By Pat Harty
IOWA CITY, Iowa – The first time I ever heard of Tim Dwight was in the fall of 1990.
I was working at the Des Moines Register on the opening night of the high school football playoffs.
One of my responsibilities was to gather information on the Class 4A playoff games that our staff wasn’t covering in person.
I took a call from someone who had information on the game between Davenport Assumption and Iowa City High.
Assumption defeated City High 34-21, but all this person wanted to talk about was a tiny little freshman from City High named Tim Dwight, who scored on a long touchdown run the first time he touched the ball.
Dwight had been promoted from the freshman team for the playoffs, and he showed right away that he was special.
Now turn the clock back to today and that tiny freshman is 46 years old, with Dwight having been born on this day in 1975.
And while it’s been more than a decade since Dwight last played in the NFL, and nearly a quarter century since he last played for the Iowa Hawkeyes, his popularity has withstood the test of time.
The spotlight, and the cheers have faded, but the memories are as strong as ever; the electrifying punt and kick returns, the difficult catches, the bone-jarring blocks, and of course, the unmatched competitiveness and hustle.
Hayden Fry once called Tim Dwight the greatest competitor he ever coached, and that covers a lot of territory.
Dwight was blessed with blazing speed, but he also worked incredibly hard to make himself better.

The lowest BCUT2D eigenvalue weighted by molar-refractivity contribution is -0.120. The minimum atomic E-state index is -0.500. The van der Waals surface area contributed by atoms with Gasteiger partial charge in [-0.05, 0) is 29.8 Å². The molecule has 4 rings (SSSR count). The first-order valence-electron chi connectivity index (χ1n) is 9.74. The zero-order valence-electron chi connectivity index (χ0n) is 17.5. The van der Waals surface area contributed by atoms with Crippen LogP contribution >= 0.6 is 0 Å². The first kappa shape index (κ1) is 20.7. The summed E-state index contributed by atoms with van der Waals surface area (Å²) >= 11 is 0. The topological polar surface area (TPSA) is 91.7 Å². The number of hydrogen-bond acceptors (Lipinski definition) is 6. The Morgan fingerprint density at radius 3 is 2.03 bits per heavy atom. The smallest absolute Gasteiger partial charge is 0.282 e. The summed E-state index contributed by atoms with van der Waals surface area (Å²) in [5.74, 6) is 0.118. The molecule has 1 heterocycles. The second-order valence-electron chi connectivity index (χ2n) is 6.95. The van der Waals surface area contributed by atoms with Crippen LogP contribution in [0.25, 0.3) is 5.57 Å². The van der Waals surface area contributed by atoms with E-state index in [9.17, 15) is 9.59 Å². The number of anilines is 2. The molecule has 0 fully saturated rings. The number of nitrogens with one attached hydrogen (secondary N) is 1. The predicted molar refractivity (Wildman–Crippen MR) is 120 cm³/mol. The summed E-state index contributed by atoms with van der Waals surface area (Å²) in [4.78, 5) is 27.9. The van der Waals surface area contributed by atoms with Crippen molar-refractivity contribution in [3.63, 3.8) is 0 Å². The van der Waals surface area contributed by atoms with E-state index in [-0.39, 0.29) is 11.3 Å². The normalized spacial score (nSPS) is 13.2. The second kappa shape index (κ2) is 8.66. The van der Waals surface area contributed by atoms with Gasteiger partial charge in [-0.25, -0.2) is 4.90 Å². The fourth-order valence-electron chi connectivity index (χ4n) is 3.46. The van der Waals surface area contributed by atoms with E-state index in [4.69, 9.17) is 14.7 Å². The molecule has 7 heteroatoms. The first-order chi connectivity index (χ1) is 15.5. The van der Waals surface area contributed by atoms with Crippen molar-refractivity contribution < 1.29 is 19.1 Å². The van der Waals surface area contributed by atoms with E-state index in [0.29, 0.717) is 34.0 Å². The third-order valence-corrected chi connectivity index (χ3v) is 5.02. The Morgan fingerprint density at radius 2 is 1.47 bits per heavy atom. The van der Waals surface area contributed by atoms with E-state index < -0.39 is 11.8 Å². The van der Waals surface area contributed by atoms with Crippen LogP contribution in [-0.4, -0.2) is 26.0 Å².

I remember the late John Raffensperger saying how fortunate he was to coach Dwight in track and field at City High, because in addition to being a generational talent, Dwight was also his hardest worker.
And when your best performer is your hardest worker, it helps to set a tone and create a culture of winning.
Dwight helped launch a dynasty in track and field at City High that lasted throughout the 1990s, and helped make Raffensperger a coaching legend.
Dwight also made all-state three times in football, and led City High to the Class 4A state title in 1993, rushing for 236 yards and four touchdowns in the championship game, a 42-14 rout over Sioux City Heelan.
He was a four-time state champion in the 200-meter dash, and a three-time winner in the long jump.
He was a consensus All-America return specialist at Iowa where he returned five punts for touchdowns, and finished his career in 1997 as Iowa’s all-time leading receiver with 2,271 yards. He also finished seventh in the voting for the Heisman Trophy as a senior in 1997
Dwight now ranks third in career receiving yards at Iowa behind Marvin McNutt and Derrell-Johnson-Koulianos.
Dwight was also named the outstanding male performer at the 1999 Big Ten Outdoor Championships after winning the 100 and running on two first-place relays.
He was selected in the fourth-round of the 1998 NFL Draft by the Atlanta Falcons and would go onto play 10 seasons in the NFL for five different teams.